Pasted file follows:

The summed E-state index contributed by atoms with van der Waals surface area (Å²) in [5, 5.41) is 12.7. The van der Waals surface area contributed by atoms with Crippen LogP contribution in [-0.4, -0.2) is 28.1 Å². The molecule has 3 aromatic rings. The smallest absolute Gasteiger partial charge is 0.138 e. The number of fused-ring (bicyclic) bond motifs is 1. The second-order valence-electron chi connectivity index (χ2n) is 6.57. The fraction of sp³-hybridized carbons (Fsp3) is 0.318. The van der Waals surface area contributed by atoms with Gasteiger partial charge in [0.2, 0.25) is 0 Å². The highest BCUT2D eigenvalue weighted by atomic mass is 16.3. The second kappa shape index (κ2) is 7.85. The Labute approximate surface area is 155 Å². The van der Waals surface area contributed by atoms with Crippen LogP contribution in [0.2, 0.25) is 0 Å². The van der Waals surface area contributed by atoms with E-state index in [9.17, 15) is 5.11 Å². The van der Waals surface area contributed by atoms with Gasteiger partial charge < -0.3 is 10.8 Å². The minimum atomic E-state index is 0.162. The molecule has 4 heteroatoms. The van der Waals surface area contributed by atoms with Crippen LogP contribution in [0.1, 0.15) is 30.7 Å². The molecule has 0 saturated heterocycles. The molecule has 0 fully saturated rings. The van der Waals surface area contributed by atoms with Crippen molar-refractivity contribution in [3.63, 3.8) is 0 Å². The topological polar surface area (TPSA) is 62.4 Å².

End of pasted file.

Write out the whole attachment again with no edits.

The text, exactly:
The summed E-state index contributed by atoms with van der Waals surface area (Å²) in [5, 5.41) is 12.7. The van der Waals surface area contributed by atoms with Crippen LogP contribution in [-0.4, -0.2) is 28.1 Å². The molecule has 3 aromatic rings. The smallest absolute Gasteiger partial charge is 0.138 e. The number of fused-ring (bicyclic) bond motifs is 1. The second-order valence-electron chi connectivity index (χ2n) is 6.57. The fraction of sp³-hybridized carbons (Fsp3) is 0.318. The van der Waals surface area contributed by atoms with Gasteiger partial charge in [0.2, 0.25) is 0 Å². The highest BCUT2D eigenvalue weighted by atomic mass is 16.3. The second kappa shape index (κ2) is 7.85. The Labute approximate surface area is 155 Å². The van der Waals surface area contributed by atoms with Crippen LogP contribution in [0.2, 0.25) is 0 Å². The van der Waals surface area contributed by atoms with E-state index in [9.17, 15) is 5.11 Å². The van der Waals surface area contributed by atoms with Gasteiger partial charge < -0.3 is 10.8 Å². The minimum atomic E-state index is 0.162. The molecule has 4 heteroatoms. The van der Waals surface area contributed by atoms with Crippen LogP contribution in [0.1, 0.15) is 30.7 Å². The molecule has 0 saturated heterocycles. The molecule has 0 fully saturated rings. The van der Waals surface area contributed by atoms with Crippen molar-refractivity contribution in [3.63, 3.8) is 0 Å². The topological polar surface area (TPSA) is 62.4 Å².